Buying a new car

Get the latest advances in safety and security, comfort, performance and fuel efficiency

Get the latest advances in safety and security, comfort, performance and fuel efficiency

Get the latest advances in safety and security, comfort, performance and fuel efficiency

Buying new gets you the benefit of the latest advances in safety and security, comfort, performance and fuel efficiency and you'll be able to get just the specification you want.

You'll get a comprehensive, manufacturer-backed warranty, won't have to face the prospect of an MOT test for three years either and may also be able to take advantage of special offers on servicing packages but there are pitfalls to be avoided – hidden extras can bring nasty surprises, and rapid initial depreciation means that buying new comes at a price.

Budget carefully:

  • Aim to keep a new car for at least three years to spread the cost of rapid initial depreciation
  • Make sure your budget includes insurance and road tax
  • If you need to borrow money, shop around for a loan before visiting the dealer–you'll almost certainly get a better deal than you would with the dealer's own finance.
  • Check car tax rates before you buy – since 2010 cars in band H and above (>165g/km CO2) have been subject to a higher first year rate ("showroom tax") and new cars with low official CO2 emissions have been zero rated for car tax in the first year.

Watch out for hidden extras:

  • Check the price covers delivery charges and number plates
  • Make sure any special features or extras you want are included in the price

If you're part– exchanging, price your car realistically:

  • Get an idea of your car's value based on its age, condition and mileage
  • Focus on the 'cost to change' – if you negotiate a good discount on a new car, you're unlikely to get a generous trade–in for your old car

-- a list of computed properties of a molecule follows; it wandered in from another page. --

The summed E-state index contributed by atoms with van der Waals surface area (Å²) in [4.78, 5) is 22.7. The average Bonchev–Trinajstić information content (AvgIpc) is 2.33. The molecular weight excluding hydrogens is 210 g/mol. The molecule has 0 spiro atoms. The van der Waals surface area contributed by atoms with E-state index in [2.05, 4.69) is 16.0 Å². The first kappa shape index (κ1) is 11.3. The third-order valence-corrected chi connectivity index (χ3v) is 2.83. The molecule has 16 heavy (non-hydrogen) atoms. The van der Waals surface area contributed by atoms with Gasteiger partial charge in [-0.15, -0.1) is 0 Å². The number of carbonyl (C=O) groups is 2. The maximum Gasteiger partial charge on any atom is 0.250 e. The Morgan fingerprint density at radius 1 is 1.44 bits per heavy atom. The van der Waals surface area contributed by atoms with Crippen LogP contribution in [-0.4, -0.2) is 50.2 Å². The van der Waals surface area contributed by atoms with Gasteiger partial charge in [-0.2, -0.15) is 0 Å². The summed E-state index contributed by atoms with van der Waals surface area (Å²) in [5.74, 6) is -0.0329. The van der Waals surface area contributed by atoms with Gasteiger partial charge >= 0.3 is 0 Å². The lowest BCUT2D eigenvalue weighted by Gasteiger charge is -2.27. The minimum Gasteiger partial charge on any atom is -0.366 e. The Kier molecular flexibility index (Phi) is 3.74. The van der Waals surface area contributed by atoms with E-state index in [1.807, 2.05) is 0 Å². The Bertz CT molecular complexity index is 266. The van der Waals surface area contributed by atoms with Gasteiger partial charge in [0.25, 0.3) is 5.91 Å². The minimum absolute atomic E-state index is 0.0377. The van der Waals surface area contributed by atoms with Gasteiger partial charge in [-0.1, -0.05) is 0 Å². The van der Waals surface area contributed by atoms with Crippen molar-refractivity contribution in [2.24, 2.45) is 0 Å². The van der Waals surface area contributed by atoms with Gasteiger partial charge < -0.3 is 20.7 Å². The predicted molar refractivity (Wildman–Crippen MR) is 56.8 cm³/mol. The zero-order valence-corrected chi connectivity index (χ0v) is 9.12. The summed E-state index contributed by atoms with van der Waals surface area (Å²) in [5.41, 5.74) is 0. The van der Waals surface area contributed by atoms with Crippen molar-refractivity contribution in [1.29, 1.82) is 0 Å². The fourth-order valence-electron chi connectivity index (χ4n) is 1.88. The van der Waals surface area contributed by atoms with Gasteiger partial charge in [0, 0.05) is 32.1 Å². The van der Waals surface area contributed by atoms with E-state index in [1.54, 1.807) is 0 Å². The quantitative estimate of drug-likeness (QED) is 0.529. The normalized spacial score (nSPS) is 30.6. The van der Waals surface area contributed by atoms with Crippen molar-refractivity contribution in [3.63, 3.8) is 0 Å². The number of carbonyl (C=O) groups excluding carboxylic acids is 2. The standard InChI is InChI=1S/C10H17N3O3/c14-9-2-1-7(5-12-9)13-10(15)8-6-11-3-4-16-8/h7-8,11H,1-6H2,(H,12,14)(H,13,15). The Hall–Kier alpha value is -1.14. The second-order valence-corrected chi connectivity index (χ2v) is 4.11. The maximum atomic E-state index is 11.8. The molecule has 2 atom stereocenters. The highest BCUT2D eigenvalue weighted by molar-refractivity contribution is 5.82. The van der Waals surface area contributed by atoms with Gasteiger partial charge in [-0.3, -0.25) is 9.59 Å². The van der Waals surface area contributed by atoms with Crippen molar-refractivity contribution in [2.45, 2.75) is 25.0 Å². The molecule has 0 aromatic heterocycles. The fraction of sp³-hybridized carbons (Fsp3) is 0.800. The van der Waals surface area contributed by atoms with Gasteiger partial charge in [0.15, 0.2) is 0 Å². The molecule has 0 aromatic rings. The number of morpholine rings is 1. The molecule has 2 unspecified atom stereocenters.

• You should be able to get more for the car by selling privately but that can be very time consuming and stressful compared with the simplicity of driving to the dealer in your old car and driving away in the new one.
  • Be wary of advertised minimum trade–in offers – they might look attractive, but may only be available if you take the dealer's finance package

Haggle:

  • Many dealers will have allowed for bargaining in agreeing a price
  • Remember your budget though – don't get carried away

Agree collection or delivery arrangements:

  • Don't hand over money until you're satisfied with the collection or delivery arrangements
  • Try to schedule collection for a time when the dealer's not too busy so that they can put aside enough time to help familiarise you with controls and any set-up required.

Familiarise yourself with the warranty conditions before you sign anything:

You may need to fork out for routine checks done to ensure the long-term anti-corrosion warranty remains valid

Car manufacturers can't insist that you get the car serviced by a franchise dealer during the warranty period but you must still get it serviced according to the manufacturer's recommended schedule and criteria using only manufacturer approved parts.  You will have to keep records so you can demonstrate to the manufacturer that servicing was undertaken to their requirements.

It's worth bearing in mind that if anything goes wrong shortly after the warranty expires, a manufacturer is more likely to show goodwill towards any claim if the car has been serviced by one of their dealers.

Don't be pressured into buying - walk away if you're not completely happy

(23 March 2012)

 

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